For her new book, Ellin spent six years researching, and travelling, and interviewing over 300 veterans and their families, to tell the untold stories of how and why Canada’s Jewish community sent 17,000 men and women in uniform to defeat Hitler and the Axis in the Second World War. It is a story that has never been comprehensively told before and fills an important gap in the publicly known accounts of how a country of volunteers helped win the war.
In 1945, the Second World War came to an end. For the Jews of Canada, this war was what the Prime Minister of the day, Mackenzie King, called a “Double Threat”: he said Hitler was not only dangerous to freedom and democracy, but was a threat to the very survival of the Jewish people as a race. In spite of this backdrop, or maybe because of it, more nearly 17,000 Jewish Canadians enlisted in every branch of the service, and in the merchant marine. They fought and died in every major battle including Hong Kong, Dieppe, the Battle of Britain, the Battle of the Atlantic, North Africa, Ortona, D-Day, Falaise, the Scheldt, and throughout Northwest Europe, and in the Pacific.
Over 190 received military honours for bravery. Nearly 450 did not come home. You can find Canadian Jewish military graves from WWll, in all corners of the world, including the large cemeteries of Normandy, as well as in Germany, England, and Holland…plus in far-flung places such as Iceland, Ghana, Libya, and Crete.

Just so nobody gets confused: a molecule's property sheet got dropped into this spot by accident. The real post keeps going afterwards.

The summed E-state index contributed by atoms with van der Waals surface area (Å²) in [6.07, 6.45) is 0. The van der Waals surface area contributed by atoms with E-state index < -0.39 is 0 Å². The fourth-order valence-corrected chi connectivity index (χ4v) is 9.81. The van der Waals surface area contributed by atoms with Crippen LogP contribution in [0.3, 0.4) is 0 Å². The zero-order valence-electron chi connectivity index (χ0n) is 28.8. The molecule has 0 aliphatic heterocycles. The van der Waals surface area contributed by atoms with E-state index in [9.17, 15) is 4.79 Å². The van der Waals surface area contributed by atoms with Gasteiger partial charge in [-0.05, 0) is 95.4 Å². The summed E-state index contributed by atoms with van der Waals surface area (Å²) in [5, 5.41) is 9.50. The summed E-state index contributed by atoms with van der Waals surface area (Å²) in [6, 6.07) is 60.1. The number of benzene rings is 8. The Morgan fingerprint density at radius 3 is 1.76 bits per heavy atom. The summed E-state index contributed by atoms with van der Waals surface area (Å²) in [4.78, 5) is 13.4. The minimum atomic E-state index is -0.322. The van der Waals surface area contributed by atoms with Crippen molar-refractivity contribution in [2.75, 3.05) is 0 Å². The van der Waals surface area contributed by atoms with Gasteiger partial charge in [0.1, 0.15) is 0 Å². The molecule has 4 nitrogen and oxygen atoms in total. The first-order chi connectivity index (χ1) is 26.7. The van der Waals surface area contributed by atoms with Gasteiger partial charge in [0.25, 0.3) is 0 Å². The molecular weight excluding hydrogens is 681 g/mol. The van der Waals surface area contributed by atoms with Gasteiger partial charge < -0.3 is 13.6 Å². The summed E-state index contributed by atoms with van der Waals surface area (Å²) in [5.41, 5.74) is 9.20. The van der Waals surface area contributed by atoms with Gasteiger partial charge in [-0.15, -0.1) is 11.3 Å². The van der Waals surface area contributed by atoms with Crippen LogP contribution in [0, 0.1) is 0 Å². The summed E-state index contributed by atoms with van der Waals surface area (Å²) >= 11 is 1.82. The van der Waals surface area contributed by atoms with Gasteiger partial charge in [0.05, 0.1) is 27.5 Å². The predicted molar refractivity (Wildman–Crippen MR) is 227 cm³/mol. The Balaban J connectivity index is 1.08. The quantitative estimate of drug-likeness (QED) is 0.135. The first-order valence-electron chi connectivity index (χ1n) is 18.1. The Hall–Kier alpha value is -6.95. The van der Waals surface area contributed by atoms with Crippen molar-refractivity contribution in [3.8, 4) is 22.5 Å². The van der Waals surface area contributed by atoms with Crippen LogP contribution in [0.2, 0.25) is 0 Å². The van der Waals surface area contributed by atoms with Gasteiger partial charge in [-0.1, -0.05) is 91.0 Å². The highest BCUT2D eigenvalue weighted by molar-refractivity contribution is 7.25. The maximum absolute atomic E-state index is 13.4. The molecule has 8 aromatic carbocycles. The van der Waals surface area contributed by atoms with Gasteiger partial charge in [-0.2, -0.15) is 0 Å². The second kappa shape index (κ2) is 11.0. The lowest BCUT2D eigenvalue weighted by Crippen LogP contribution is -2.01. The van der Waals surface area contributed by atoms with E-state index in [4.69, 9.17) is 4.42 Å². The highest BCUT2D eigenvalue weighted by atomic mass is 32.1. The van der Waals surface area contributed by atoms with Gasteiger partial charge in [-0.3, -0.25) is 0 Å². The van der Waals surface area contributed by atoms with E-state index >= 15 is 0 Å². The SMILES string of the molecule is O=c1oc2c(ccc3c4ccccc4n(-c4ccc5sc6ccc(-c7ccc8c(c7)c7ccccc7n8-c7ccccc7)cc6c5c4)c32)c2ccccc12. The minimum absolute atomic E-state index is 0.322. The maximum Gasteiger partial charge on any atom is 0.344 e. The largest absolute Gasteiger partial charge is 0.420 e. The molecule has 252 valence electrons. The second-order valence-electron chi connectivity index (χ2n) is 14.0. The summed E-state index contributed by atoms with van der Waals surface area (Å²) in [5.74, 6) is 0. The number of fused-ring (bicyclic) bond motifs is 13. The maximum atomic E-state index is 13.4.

Ellin will introduce you to some of the more famous Canadian Jews in uniform: comedian David Steinberg’s oldest brother Hymie, “Let’s Make a Deal” host Monty Hall, CBC comedians Wayne and Shuster, clothing magnate Ben Dunkleman, Ed Mirvish’s brother, senators David Croll and Jack Marshall, and former defence minister Barney Danson. Meet the Jewish Communists who were arrested as traitors, but then set free to go overseas to fight. Double Threat unravels a decades-old mystery behind the death of Rose Goodman, the only Canadian Jewish woman in uniform to be killed in the war. You’ll discover hockey stars, poets, actors, sewing machine operators, lawyers, dentists, and engineers, as well as the sixteen Canadian rabbis who served with them at home, and overseas.